Northern Flicker (Colaptes Auratus)

The Northern Flicker is a medium sized woodpecker 28-36 cm (11-14 in) in length and has a wingspan of 42-54 cm (17-21 in).  Flickers can be found over much of North America and parts of Central America.  There are two subspecies: the yellow shafted subspecies is found in the east, while the red shafted subspecies is found in the west.

The Northern Flicker is a sleek tan bird with black spotting on the breast and black barring on its back.  Both males and females have distinctive black bibs.  The males have a bright red bar on the nape of the neck and a black mustache, while the female's heads are tan overall.  In flight, a white rump is a distinctive marking.  Perhaps the most striking feature of the Northern Flicker in this region is the bright yellow underwing and tail that can be seen in flight. Their Latin name Auratus comes from the Latin root meaning gold or golden.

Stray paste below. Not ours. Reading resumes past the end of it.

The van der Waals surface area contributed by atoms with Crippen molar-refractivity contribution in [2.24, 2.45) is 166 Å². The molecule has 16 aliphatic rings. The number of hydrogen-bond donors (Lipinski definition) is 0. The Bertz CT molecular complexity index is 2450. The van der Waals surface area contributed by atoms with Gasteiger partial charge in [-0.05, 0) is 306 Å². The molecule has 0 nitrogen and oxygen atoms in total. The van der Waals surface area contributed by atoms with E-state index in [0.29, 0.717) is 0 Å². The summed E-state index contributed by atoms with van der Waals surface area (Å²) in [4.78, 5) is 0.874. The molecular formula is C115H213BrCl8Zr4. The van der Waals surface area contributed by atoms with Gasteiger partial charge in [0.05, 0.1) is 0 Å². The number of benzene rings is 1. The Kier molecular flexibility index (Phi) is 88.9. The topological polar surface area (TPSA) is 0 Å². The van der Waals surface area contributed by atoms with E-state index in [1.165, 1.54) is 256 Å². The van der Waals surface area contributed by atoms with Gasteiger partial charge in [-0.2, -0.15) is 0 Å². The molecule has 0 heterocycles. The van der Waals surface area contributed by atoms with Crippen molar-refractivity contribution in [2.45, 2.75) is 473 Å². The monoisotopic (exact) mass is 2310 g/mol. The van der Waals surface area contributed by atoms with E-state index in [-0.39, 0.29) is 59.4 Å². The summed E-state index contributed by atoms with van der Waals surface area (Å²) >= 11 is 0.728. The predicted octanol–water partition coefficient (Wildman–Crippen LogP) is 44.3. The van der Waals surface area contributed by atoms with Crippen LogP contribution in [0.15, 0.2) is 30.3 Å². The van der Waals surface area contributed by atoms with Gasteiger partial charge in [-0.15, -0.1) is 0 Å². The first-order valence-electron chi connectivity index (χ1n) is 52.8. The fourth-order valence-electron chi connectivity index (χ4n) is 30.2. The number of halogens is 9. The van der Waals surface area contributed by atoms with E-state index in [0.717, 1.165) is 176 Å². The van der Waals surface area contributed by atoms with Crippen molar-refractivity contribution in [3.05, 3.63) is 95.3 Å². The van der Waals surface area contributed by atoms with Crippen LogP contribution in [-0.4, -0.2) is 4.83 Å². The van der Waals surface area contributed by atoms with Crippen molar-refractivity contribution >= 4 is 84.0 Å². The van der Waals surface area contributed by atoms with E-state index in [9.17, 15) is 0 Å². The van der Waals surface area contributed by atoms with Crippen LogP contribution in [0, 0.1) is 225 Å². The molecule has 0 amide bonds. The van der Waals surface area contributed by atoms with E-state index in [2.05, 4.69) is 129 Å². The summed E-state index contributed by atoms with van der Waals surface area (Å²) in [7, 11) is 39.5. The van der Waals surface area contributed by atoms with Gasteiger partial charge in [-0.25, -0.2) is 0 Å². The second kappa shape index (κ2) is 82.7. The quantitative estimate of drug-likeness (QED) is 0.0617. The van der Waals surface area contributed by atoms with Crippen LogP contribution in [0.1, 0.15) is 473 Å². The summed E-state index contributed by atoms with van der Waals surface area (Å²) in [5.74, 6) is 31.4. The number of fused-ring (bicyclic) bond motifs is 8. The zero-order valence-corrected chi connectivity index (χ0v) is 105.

Flickers are one of the few woodpecker species that migrates south over the winter, so start looking for them in the spring when their laughing call, a high ki ki ki ki, can be heard along forest edges and open forest habitat.  Flickers are often seen feeding on the ground, breaking into ant colonies, which makes them a fairly accessible bird to get a good look at.  They also will frequent suet feeders.  Like many woodpecker species, Flickers will rely on dead standing trees both for the insects found in the wood as well as for creating their nesting holes.

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